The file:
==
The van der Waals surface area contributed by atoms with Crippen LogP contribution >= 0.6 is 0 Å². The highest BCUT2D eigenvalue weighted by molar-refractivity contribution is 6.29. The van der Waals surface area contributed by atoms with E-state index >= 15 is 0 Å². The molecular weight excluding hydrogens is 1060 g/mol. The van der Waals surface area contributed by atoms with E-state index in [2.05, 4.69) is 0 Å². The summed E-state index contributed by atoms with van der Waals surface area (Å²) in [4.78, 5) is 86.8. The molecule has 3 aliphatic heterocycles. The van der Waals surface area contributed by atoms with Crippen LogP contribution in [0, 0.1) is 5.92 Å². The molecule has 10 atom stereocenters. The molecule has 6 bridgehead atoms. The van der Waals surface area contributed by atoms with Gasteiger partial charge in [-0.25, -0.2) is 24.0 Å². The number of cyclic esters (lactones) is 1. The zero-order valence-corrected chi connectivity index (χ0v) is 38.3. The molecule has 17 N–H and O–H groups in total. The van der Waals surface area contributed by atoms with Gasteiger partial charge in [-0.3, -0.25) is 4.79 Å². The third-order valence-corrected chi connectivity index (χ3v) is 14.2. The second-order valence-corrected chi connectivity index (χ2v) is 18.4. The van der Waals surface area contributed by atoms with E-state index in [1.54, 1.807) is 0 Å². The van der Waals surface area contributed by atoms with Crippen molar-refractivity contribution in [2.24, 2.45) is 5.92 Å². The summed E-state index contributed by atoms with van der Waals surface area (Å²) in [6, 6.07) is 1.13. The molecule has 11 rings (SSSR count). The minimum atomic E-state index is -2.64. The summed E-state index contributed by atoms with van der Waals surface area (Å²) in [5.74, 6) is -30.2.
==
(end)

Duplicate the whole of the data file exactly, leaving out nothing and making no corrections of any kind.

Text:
The van der Waals surface area contributed by atoms with Crippen LogP contribution >= 0.6 is 0 Å². The highest BCUT2D eigenvalue weighted by molar-refractivity contribution is 6.29. The van der Waals surface area contributed by atoms with E-state index >= 15 is 0 Å². The molecular weight excluding hydrogens is 1060 g/mol. The van der Waals surface area contributed by atoms with E-state index in [2.05, 4.69) is 0 Å². The summed E-state index contributed by atoms with van der Waals surface area (Å²) in [4.78, 5) is 86.8. The molecule has 3 aliphatic heterocycles. The van der Waals surface area contributed by atoms with Crippen LogP contribution in [0, 0.1) is 5.92 Å². The molecule has 10 atom stereocenters. The molecule has 6 bridgehead atoms. The van der Waals surface area contributed by atoms with Gasteiger partial charge in [-0.25, -0.2) is 24.0 Å². The number of cyclic esters (lactones) is 1. The zero-order valence-corrected chi connectivity index (χ0v) is 38.3. The molecule has 17 N–H and O–H groups in total. The van der Waals surface area contributed by atoms with Gasteiger partial charge in [-0.3, -0.25) is 4.79 Å². The third-order valence-corrected chi connectivity index (χ3v) is 14.2. The second-order valence-corrected chi connectivity index (χ2v) is 18.4. The van der Waals surface area contributed by atoms with E-state index in [1.54, 1.807) is 0 Å². The van der Waals surface area contributed by atoms with Crippen molar-refractivity contribution in [2.24, 2.45) is 5.92 Å². The summed E-state index contributed by atoms with van der Waals surface area (Å²) in [6, 6.07) is 1.13. The molecule has 11 rings (SSSR count). The minimum atomic E-state index is -2.64. The summed E-state index contributed by atoms with van der Waals surface area (Å²) in [5.74, 6) is -30.2.